Cyprus is an island and republic in the eastern Mediterranean, east of Greece, south of Turkey and west of Syria. The island is the third largest in the Mediterranean.
The island is divided into a Greek-Cypriot part (Cyprus), described here, and a Turkish-Cypriot part ( Northern Cyprus ). The latter is a self-proclaimed state (Kuzey Kibris Türk Cumhuriyeti, Turkish Republic of Northern Cyprus) recognized only by Turkey. 59.7 per cent of the island is under Cypriot rule, 2.7 per cent is under UN control and 2.7 per cent is made up of the British bases Akrotiri and Dhekelia. The country’s politics are characterized by the question of island sharing.
The Republic of Cyprus is slightly larger than Akershus County and had about 1.2 million inhabitants in 2018 (not including Northern Cyprus). The inhabitants are called Cypriots. The capital is the southern part of Nicosia.
Cyprus is the third most populous island in the Mediterranean and a popular tourist destination.
The name is interpreted as ‘Copper Island’, since the country was an important supplier of copper in ancient times. The name may also be derived from the introduced tree type cypress.
The national anthem is ‘Imnos eis tin eleftherian’ (‘Hymn to Freedom’). This is also the Greek national anthem.
Geography and environment
Large parts of the interior are met by the Troodos mountain range. North of this lies the low and fertile lowland plain of Mesaoria, which is the most important agricultural area. Most watercourses dry out in the summer. The border with Northern Cyprus, for example, passes through Nicosia and is a UN-guarded buffer zone.
In the mountains and in the west there are forests with cypress, aleppo fur and a native cedar, Cedrus brevifolia. The vegetation also consists of shrubs and trees as well as herbs that bloom in the winter. Due to Cyprus’ isolated position in the Mediterranean, 120 of the approximately 2000 plant species are found only in Cyprus.
There are 21 mammal species, including the rare sheep species muflon. In the salt lakes, flocks of flamingos are in the winter. Vultures and falcons are found in the mountains. Of reptiles there are geckos, chameleons and eight species of snakes. Swordfish visit the coasts in May – July.
Cyprus has a Mediterranean climate with long, hot summers. There is some rain in December – February and snow in the Troodos mountains.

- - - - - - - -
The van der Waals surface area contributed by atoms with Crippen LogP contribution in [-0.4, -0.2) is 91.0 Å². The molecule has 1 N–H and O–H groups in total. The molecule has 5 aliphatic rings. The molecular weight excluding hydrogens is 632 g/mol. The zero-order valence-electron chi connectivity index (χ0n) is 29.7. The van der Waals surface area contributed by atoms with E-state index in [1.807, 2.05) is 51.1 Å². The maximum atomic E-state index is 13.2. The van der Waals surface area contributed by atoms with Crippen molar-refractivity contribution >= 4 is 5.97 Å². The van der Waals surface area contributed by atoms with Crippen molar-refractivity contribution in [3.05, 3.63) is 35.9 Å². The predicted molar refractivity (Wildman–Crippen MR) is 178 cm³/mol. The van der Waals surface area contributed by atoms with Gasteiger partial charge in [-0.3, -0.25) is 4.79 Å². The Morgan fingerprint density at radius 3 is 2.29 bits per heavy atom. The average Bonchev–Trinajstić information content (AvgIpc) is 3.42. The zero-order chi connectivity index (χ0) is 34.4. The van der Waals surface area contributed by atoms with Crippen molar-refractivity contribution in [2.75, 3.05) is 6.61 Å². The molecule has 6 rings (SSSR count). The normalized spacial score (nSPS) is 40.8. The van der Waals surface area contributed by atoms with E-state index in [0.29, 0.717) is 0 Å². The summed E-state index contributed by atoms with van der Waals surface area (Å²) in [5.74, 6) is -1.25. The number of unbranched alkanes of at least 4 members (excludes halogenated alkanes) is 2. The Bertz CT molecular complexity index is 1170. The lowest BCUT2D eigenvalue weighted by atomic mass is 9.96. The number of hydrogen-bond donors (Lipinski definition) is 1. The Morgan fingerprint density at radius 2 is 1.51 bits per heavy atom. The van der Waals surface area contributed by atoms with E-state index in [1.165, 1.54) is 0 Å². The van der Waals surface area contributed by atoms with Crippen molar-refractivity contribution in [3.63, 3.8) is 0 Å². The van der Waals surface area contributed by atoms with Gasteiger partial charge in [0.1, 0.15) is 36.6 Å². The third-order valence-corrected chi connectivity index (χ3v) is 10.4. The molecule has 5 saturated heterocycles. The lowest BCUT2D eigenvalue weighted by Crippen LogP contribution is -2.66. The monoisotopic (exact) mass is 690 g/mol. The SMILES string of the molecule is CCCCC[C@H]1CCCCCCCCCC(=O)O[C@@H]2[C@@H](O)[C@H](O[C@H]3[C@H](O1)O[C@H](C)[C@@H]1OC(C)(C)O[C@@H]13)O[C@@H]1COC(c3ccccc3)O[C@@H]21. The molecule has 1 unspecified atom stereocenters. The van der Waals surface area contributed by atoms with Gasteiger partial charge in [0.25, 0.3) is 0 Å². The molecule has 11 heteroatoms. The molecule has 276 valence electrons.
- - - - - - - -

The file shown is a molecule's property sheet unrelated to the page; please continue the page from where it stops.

People and society
Greek Cypriots make up 78.6 percent of the island’s population, Turkish Cypriots slightly below twenty percent (2011). The island also has a small Armenian (3500) and Maronite (6000) population who mainly live in Nicosia. Two thirds of the total population lives in cities and the rest mainly in lowland along the coast. Nearly all Greek Cypriots are members of the Greek Orthodox Church, while the vast majority of Turkish Cypriots are Sunni Muslims.
Official languages are Greek and Turkish. More than three-quarters of the population speak English, which is important in education and trade.
State and politics
Cyprus is a democratic and presidential republic. The president is the head of state and the real head of government, and is elected in the general election for five years.
Cyprus has a one-chamber parliament: The House of Representatives with the legislative authority has 59 seats and three observer members (for the Armenian, Maronite and Latin minorities). 24 seats for Turkish society are available. Cyprus has multi-party systems.
Cyprus is divided into six districts; these cross the border between Cyprus and Northern Cyprus. Four exclaves belong to the British enclave area of Dhekelia, and it is a UN buffer zone between Cyprus and Northern Cyprus.
Cyprus is a member of the UN and UN special organizations, among others by the World Trade Organization, the Commonwealth, the Council of Europe and the Organization for Security and Cooperation in Europe (OSCE). Cyprus joined the EU in 2004.
Economy and business
Tourism and service industries are the dominant industry, both in GDP and employment. Important tourist centers include Ayia Napa, Fig Tree Bay, Protaras and Polis. Light industry has grown over the last 30 years. Agriculture is still an important trade route, including the cultivation of citrus fruits, potatoes, barley, wheat, olives and grapes. Water shortage limits production. Fishing is modest. Animal husbandry includes sheep and goats.
Copper ore, iron pyrite, asbestos, limestone and sand are extracted.
Important export products include potatoes, wine, fruits and vegetables. Imports include textiles, transport equipment, oil products and food products.
The trade relationship between Cyprus and Northern Cyprus is modest.
Financial services and shipping are of great importance. After the fall of the Soviet Union, Cyprus became a major gateway for investment in Russia. Before the financial crisis, it is estimated that around $ 120 billion circulated between Cyprus and Russia each year. Before the financial crisis hit the island in 2009, Cyprus was both a tax haven and a money laundering center for European players, and in particular, actors associated with the Russian mafia. More than 30,000 offshore companies were established on the island before the financial crisis, and these make it possible to move money to avoid taxes or to launder criminal money. Milosevic The regime also moved large sums of money to Cyprus. A large number of Russians have invested in homes and holiday homes in Cyprus, and this is reflected in the stores’ selection of goods and in the street scene.
The unofficial part of the economy is large, and some are estimated to be more than 50 per cent. Cyprus has long been a transit country for tobacco smuggling into the European market. Cyprus is also believed to have been an important center for international arms trade. Human trafficking in refugees goes through Cyprus, and organized prostitution with Eastern European women has long been on a large scale.